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The Buzz on Buzzbark

The Buzz on Buzzbark

Recently I was tasked by a friend to build a budget Commander deck centered around one of the new Unstable Commanders. It had to be fun and exciting, and not terribly expensive, as they were just getting into the format. After much deliberation over what would be deeming the most fun for them, it was determined that the dice rolling mechanic of Ol’ Buzzbark had the most variance and therefore the most exciting game play. So what do we get when we’re tossing dice like a prohibition-era backgammon addict? We get Ol’ Buzzbark’s Dexterity Check!

 

 

Ol’ Buzzbark is a unique card in that it acts as a dice rolling challenge, a mana sink, an anthem effect, and a board wipe all at once. By rolling X dice from a height of X inches off the table, we can either boost our creatures or damage our opponent’s creatures, depending on where the dice land. All of the dice being rolled have to leave your hand at the same time, so with enough mana you get to turn your games into a cascading waterfall of dice bouncing all over the table. It’s also worth noting that this only counts where they finally rest and not any creatures that get touched by bouncing dice, and while in most situations any sized dice would suffice for a die roll, with Ol’ Buzzbark they can’t exceed one inch in width. This means you can’t go down to your local car wash and grab a pair of giant novelty fuzzy dice for your Commander deck.

While the core of the deck is centred around dice rolling, that unfortunately wasn’t enough cards to have a full deck. As such, I opted to include the various dexterity-based cards in Un-set history, such as Clay Pigeon and Slaying Mantis. This gives the deck a theme of throwing and tossing objects which increases not only the variance in the games but the entertainment factor as well. After all, what’s the point of playing Un-Commander if you don’t get to tell a funny story afterwards. However, due to budget restraints the two black-border cards, Chaos Orb and Falling Star, were left off the list since they would cost more the rest of the deck combined.

I also gave the deck a subtheme of assembling contraptions since so many of the dice rolling goblins in Unstable care about assembling. This also allows the deck to branch out in a direction that I’ve never gotten to explore. Contraptions give the deck angles of attack that it otherwise wouldn’t have access to, such as untapping effects or card draw, and to get these effects for free makes it even more intriguing of a mechanic. I elected to stick to fifteen contraptions for the deck for both simplicity’s sake and to treat it like a sideboard. This is all up to personal preference, and you may end up using different contraptions for your builds or even going so far as to include a copy of all of them, but I find curating the list gives it a bit more flavour and increases the likelihood of assembling the contraptions you want.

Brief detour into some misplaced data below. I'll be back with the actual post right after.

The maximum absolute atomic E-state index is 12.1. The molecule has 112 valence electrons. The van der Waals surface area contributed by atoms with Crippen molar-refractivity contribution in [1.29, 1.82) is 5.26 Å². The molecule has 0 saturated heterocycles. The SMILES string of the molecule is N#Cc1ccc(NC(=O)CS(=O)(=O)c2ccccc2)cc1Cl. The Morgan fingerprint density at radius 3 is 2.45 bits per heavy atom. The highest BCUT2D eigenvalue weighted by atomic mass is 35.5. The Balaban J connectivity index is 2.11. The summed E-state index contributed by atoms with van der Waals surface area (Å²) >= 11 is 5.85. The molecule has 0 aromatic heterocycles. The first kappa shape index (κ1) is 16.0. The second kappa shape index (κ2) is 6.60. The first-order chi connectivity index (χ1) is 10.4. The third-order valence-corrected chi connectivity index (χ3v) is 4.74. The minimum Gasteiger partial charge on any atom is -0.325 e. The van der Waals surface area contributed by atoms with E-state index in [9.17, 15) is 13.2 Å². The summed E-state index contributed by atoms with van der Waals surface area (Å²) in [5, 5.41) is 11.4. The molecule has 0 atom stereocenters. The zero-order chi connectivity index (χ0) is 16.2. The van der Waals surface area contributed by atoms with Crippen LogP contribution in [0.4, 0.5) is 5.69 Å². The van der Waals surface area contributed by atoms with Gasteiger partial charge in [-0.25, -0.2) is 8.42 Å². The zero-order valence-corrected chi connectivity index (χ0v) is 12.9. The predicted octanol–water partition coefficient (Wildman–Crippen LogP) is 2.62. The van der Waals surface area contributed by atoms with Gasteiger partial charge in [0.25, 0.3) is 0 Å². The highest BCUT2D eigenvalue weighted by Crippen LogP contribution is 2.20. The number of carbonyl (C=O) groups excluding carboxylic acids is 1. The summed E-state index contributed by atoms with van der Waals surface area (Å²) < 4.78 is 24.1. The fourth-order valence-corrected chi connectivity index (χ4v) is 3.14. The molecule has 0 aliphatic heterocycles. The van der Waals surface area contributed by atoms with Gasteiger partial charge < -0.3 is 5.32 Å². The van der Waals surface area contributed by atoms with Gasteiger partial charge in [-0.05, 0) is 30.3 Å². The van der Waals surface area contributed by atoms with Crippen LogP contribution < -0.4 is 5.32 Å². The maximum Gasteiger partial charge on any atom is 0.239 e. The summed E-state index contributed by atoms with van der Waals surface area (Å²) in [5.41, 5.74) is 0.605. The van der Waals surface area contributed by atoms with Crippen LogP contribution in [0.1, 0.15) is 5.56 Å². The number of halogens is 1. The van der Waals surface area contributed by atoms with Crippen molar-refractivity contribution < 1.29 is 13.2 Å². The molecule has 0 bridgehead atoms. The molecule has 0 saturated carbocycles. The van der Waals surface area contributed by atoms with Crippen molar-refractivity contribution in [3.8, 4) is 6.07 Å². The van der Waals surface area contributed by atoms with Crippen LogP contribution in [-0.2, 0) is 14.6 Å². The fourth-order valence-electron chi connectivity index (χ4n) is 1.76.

While Green and Red get the lion’s share of dice rolling effects in Unstable, there are several cards that I wish we could have included. For example, it’s unfortunate that because we’re in Gruul we don’t get access to powerhouses like Squirrel-Powered Scheme, Inhumaniac, Snickering Squirrel, or Big Boa Constrictor, but I did make one exception for off-colour splashing. Typically, the hybrid mana in The Big Idea’s activated ability would make it Rakdos, but I think in the spirit of having fun, the mono-Red mana cost should allow for inclusion in the deck. Of course, this is all up to your play group’s discretion, but in the spirit of hilarity the sheer amount of dice you can roll should be all the argument you need to let you play it.

The rest of the deck is just ramp and utility so we can use our bigger effects to their full potential. The ramp package is necessary for making Ol’ Buzzbark massive while giving us more and more dice to roll when he enters the battlefield. Hammerfest Boomtacular gives us additional damage when we cast our Goblin Explosioneers cards as well as having the greatest card name ever printed. Panharmonicon doubles up Ol’ Buzzbark’s EtB ability, so if you thought we were rolling enough dice before, you haven’t seen anything yet. Clock of DOOOOOOOOOOOOM! gives us even more cranking and contraption shenanigans while Contagion Clasp allows us to proliferate all the +1/+1 counters we get with Ol’ Buzzbark. Since we need some manner of interaction, I included Destructive Revelry and Artifact Mutation to destroy some of the more pesky artifacts that plague Commander games. Finally, since we have so many dice at our disposal, Goblin Game gives us even more things to do with them. We will almost always have more objects to bid, so we can almost always get our opponents to lose half their life.

Ol’ Buzzbark is a Commander that takes variance to the nth degree, with no player ever truly being sure what will happen when he comes into play. While a lot of Gruul Commanders have a very straight forward play style, no two games ever play out the same way with this deck, so you don’t get that fatigue the way you normally would with a regular Commander deck. Ol’ Buzzbark keeps games interesting, so if you’re looking for a deck with a ton of replay value you won’t be disappointed.